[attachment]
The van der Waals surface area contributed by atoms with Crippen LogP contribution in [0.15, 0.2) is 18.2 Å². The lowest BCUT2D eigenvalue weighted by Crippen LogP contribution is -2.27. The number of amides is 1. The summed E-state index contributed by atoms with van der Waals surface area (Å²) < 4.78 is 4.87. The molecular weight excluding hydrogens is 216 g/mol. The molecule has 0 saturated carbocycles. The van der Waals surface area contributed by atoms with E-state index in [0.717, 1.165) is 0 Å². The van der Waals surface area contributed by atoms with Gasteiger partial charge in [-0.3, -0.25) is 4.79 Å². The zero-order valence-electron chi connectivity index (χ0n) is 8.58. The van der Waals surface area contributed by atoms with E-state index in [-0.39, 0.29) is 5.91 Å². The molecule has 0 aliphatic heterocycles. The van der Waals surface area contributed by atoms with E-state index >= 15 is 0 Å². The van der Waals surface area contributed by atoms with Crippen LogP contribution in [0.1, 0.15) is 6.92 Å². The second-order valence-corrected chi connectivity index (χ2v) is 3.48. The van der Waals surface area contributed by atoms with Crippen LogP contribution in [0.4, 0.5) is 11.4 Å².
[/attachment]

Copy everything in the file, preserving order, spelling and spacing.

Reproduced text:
The van der Waals surface area contributed by atoms with Crippen LogP contribution in [0.15, 0.2) is 18.2 Å². The lowest BCUT2D eigenvalue weighted by Crippen LogP contribution is -2.27. The number of amides is 1. The summed E-state index contributed by atoms with van der Waals surface area (Å²) < 4.78 is 4.87. The molecular weight excluding hydrogens is 216 g/mol. The molecule has 0 saturated carbocycles. The van der Waals surface area contributed by atoms with E-state index in [0.717, 1.165) is 0 Å². The van der Waals surface area contributed by atoms with Gasteiger partial charge in [-0.3, -0.25) is 4.79 Å². The zero-order valence-electron chi connectivity index (χ0n) is 8.58. The van der Waals surface area contributed by atoms with E-state index in [-0.39, 0.29) is 5.91 Å². The molecule has 0 aliphatic heterocycles. The van der Waals surface area contributed by atoms with E-state index >= 15 is 0 Å². The van der Waals surface area contributed by atoms with Crippen LogP contribution in [0.1, 0.15) is 6.92 Å². The second-order valence-corrected chi connectivity index (χ2v) is 3.48. The van der Waals surface area contributed by atoms with Crippen LogP contribution in [0.4, 0.5) is 11.4 Å².